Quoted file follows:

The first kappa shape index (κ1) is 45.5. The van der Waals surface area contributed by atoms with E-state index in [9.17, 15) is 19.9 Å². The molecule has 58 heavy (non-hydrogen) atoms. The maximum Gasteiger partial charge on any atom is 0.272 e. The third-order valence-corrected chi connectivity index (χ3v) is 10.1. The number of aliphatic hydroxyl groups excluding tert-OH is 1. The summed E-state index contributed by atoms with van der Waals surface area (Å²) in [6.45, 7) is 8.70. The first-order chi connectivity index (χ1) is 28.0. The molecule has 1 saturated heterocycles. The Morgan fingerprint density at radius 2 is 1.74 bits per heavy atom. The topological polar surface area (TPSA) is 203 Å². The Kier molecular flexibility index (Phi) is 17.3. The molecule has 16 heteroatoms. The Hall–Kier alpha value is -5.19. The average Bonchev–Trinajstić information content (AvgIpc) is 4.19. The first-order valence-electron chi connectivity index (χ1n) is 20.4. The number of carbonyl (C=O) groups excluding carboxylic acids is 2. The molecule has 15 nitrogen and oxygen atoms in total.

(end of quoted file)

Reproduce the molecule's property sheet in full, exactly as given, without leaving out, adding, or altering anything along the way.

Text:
The first kappa shape index (κ1) is 45.5. The van der Waals surface area contributed by atoms with E-state index in [9.17, 15) is 19.9 Å². The molecule has 58 heavy (non-hydrogen) atoms. The maximum Gasteiger partial charge on any atom is 0.272 e. The third-order valence-corrected chi connectivity index (χ3v) is 10.1. The number of aliphatic hydroxyl groups excluding tert-OH is 1. The summed E-state index contributed by atoms with van der Waals surface area (Å²) in [6.45, 7) is 8.70. The first-order chi connectivity index (χ1) is 28.0. The molecule has 1 saturated heterocycles. The Morgan fingerprint density at radius 2 is 1.74 bits per heavy atom. The topological polar surface area (TPSA) is 203 Å². The Kier molecular flexibility index (Phi) is 17.3. The molecule has 16 heteroatoms. The Hall–Kier alpha value is -5.19. The average Bonchev–Trinajstić information content (AvgIpc) is 4.19. The first-order valence-electron chi connectivity index (χ1n) is 20.4. The number of carbonyl (C=O) groups excluding carboxylic acids is 2. The molecule has 15 nitrogen and oxygen atoms in total.